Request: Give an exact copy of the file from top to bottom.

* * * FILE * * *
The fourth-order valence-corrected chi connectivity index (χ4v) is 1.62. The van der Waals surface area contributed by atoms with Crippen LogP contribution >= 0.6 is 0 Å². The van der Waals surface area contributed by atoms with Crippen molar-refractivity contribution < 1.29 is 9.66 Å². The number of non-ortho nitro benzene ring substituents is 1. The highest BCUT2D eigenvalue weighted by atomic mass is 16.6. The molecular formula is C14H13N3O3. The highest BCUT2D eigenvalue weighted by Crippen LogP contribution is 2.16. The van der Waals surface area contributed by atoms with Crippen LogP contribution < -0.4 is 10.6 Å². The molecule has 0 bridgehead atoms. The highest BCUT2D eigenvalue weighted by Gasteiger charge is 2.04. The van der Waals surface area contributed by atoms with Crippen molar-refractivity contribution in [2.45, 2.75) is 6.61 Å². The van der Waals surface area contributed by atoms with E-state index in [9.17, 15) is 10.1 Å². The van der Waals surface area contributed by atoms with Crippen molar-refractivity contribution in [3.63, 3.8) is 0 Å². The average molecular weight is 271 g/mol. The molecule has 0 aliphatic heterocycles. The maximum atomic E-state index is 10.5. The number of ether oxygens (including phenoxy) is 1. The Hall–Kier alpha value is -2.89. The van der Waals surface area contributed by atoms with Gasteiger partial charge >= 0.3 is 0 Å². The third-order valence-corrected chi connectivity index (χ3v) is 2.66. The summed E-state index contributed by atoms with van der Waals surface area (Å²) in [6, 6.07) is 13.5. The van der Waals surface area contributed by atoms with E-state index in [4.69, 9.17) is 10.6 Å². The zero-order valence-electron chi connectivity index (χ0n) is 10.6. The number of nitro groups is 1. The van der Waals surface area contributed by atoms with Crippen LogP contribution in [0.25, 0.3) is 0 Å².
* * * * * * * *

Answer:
The fourth-order valence-corrected chi connectivity index (χ4v) is 1.62. The van der Waals surface area contributed by atoms with Crippen LogP contribution >= 0.6 is 0 Å². The van der Waals surface area contributed by atoms with Crippen molar-refractivity contribution < 1.29 is 9.66 Å². The number of non-ortho nitro benzene ring substituents is 1. The highest BCUT2D eigenvalue weighted by atomic mass is 16.6. The molecular formula is C14H13N3O3. The highest BCUT2D eigenvalue weighted by Crippen LogP contribution is 2.16. The van der Waals surface area contributed by atoms with Crippen LogP contribution < -0.4 is 10.6 Å². The molecule has 0 bridgehead atoms. The highest BCUT2D eigenvalue weighted by Gasteiger charge is 2.04. The van der Waals surface area contributed by atoms with Crippen molar-refractivity contribution in [2.45, 2.75) is 6.61 Å². The van der Waals surface area contributed by atoms with E-state index in [9.17, 15) is 10.1 Å². The van der Waals surface area contributed by atoms with Crippen molar-refractivity contribution in [3.63, 3.8) is 0 Å². The average molecular weight is 271 g/mol. The molecule has 0 aliphatic heterocycles. The maximum atomic E-state index is 10.5. The number of ether oxygens (including phenoxy) is 1. The Hall–Kier alpha value is -2.89. The van der Waals surface area contributed by atoms with Gasteiger partial charge >= 0.3 is 0 Å². The third-order valence-corrected chi connectivity index (χ3v) is 2.66. The summed E-state index contributed by atoms with van der Waals surface area (Å²) in [6, 6.07) is 13.5. The van der Waals surface area contributed by atoms with E-state index in [4.69, 9.17) is 10.6 Å². The zero-order valence-electron chi connectivity index (χ0n) is 10.6. The number of nitro groups is 1. The van der Waals surface area contributed by atoms with Crippen LogP contribution in [0.25, 0.3) is 0 Å².